In remarks to assembled delegates at COP26 on Nov. 10, OPEC Secretary-General Mohammed Barkindo said a failure to listen to all voices on issues such as reducing emissions, energy affordability and security could lead to unintended consequences. These include market distortions, heightened volatility and energy shortfalls.

To be sure, all of these examples are already evident — and at a time when the global energy mix is still dominated by fossil fuels.

A coalition of major gas exporters, meanwhile, has warned about persistent “reductionism and cancel culture” on hydrocarbons. In a statement to the U.N., the Gas Exporting Countries Forum said it believed gas offered “a complete and balanced” solution to the transition.

“That’s what we call the discourse of climate delay,” Julia Steinberger, ecological economist at the University of Lausanne, told CNBC. “That’s a classic one. We call it fossil fuel solutionism, which is that even though they are the problem, it is still also supposed to be the solution.”

In a paper published in the journal Global Sustainability last July, economist William Lamb and several other co-authors, including Steinberger, sought to identify the most common messaging from proponents for minimal climate action. These “discourses of climate delay” fall into four main groups: “Redirect responsibility” (someone else should take action first), “push non-transformative solutions” (disruptive change is unnecessary), “emphasize the downsides” (change will be difficult), or “surrender” (it is not possible to mitigate climate change).

Fossil fuel solutionism, Lamb’s team says, is categorized as “push for non-transformative action.” It refers to the messaging that promotes ineffective solutions and draws attention away from more effective measures.

“One of the main arguments here that’s being made is like: ‘Oh, well if you transition overnight then you are going to be in trouble,'” Steinberger said. “We’d love to transition overnight and obviously we can’t, but we have to transition as fast as humanly possible and we’re not trying that. And one of the reasons we’re not trying that is exactly because these industries position themselves as: ‘You’re still going to need us moving forward.'”

“We basically have to make it explicit, which is again something that hasn’t happened at COP, that every government is trying to avoid fossil fuels. That looks like electrification, it looks like generating renewable energy. All of these things, which are highly technically feasible and cost-effective, it is just that the ramp-up of them is going to be financially painful because it has been waiting so long.”

Steinberger said the decarbonization transition would require “massive” public funds that would likely incur public debt, but this should not be seen as a problem because it is an investment “into a livable future where we don’t destroy the planet and the economy and everybody’s means of life.”

“It is entirely doable, and it is doable fast, but it will come with a price tag which will then be repaid forever after in a prosperous and healthy society. So, that’s what it is going to take.”

‘Green power gap’

“Governments will need to judge the tolerance to fund the transition, which in the long term will lead to cheaper energy. No doubt over the transition period, [prices] are going to go up,” Steve Varley, global vice chair for sustainability at management consultancy EY, told CNBC by phone.

“All governments will be incredibly focused on [avoiding] power cuts and the prices being charged for electricity accelerating — it’s a tough call,” he said of the transition.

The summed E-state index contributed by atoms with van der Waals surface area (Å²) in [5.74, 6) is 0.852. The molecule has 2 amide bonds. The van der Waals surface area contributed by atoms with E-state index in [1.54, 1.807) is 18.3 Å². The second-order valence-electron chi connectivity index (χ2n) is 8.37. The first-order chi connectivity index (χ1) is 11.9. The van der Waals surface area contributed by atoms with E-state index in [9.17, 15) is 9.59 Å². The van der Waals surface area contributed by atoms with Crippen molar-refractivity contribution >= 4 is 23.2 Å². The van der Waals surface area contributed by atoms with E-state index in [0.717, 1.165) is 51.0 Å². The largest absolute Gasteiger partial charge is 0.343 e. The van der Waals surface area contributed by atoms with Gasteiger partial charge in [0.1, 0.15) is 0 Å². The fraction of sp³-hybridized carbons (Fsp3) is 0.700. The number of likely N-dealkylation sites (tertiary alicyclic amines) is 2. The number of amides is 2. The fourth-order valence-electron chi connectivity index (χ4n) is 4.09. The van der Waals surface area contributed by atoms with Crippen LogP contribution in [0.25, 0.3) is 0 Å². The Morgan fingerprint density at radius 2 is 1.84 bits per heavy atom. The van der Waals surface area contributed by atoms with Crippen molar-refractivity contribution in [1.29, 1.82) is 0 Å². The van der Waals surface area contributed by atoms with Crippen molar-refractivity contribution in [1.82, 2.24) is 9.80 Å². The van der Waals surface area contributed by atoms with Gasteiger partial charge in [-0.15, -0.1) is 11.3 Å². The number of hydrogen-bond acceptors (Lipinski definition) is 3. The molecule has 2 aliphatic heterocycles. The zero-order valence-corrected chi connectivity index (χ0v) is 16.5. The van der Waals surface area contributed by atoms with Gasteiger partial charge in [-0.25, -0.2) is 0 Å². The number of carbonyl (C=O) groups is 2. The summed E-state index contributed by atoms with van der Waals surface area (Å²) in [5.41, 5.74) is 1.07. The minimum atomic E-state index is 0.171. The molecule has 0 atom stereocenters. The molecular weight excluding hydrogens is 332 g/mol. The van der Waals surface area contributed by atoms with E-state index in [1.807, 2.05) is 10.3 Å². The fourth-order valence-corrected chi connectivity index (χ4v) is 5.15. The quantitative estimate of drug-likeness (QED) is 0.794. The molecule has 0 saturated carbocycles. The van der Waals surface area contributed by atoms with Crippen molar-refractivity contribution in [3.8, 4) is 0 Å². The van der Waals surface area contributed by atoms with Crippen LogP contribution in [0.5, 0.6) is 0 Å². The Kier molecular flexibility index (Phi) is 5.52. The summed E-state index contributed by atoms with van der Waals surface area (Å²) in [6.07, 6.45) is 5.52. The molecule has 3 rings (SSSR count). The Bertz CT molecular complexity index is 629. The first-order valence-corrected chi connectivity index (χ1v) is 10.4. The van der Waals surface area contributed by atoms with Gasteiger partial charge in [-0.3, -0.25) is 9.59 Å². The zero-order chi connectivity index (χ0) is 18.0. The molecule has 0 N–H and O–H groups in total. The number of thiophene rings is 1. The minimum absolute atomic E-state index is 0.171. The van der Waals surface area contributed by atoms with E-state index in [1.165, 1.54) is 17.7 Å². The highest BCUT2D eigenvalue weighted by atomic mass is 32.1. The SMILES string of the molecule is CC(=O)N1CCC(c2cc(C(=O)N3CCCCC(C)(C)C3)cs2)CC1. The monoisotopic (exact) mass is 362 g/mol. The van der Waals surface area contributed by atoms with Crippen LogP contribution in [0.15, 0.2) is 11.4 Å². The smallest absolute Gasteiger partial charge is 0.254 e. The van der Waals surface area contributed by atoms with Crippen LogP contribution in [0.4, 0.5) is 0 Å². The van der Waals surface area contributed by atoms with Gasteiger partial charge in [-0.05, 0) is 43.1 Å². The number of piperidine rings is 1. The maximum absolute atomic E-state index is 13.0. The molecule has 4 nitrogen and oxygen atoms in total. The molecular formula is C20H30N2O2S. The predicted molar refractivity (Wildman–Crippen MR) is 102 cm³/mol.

EY research suggests there is a “green power gap,” with an additional $5.2 trillion needed to meet IEA’s scenarios for renewable energy development, and there is also a divide between developed and developing nations.

“Specific industry sectors also face a ‘burning platform’ of limited capital and shifting consumer preferences, leaving infrastructure and jobs stranded,” he said.

“If developing countries cannot license, import and scale green technology at a viable price, the incentive to extract and use fossil fuels will remain,” Varley said in an October post on EY’s website. Oil and gas-producing countries such as Angola, Iraq and Libya are likely to suffer, per the International Renewable Energy Agency.

Alan Thomson, global energy leader at engineering firm Arup, said hydrogen could be part of “low-carbon clusters” in the shift away from fossil fuels.

These are “smaller units of green energy that can be connected to other solutions in time – that spread, multiply and then dominate, increasingly delivering value as they become more and more interconnected,” he told CNBC by email.

That might mean using green hydrogen to fuel a fleet of buses, Thomson said. Clusters can be scaled up, too. “For example, if several neighboring areas of a city were to develop clusters converting domestic gas supplies to hydrogen, they could then be joined together,” Thomson added.

“The greater scale of demand could then make it worth developing the next piece of the jigsaw – for instance, replacing tanker shipments of hydrogen with a pipeline to a larger production facility nearby.”

Will we see energy shortages as the transition happens? For Thomson, energy storage is going to be the issue.

“The big challenge is ensuring our energy system storage is not diminished in the transition. The storage of molecular fuels – for example petrol, natural gas – is relatively straightforward, we have the infrastructure in place, and it has high energy density,” he said.

Hydrogen could provide part of the answer, he added. “Electrification comes with storage challenges – particularly ensuring there is a buffer to ensure that supply and demand are balance. That’s why we think hydrogen, along with electricity is crucial to energy resilience – to make sure there is an easily storable form of energy available, that works with the infrastructure we already have,” he added.

— CNBC’s Anmar Frangoul contributed to this report.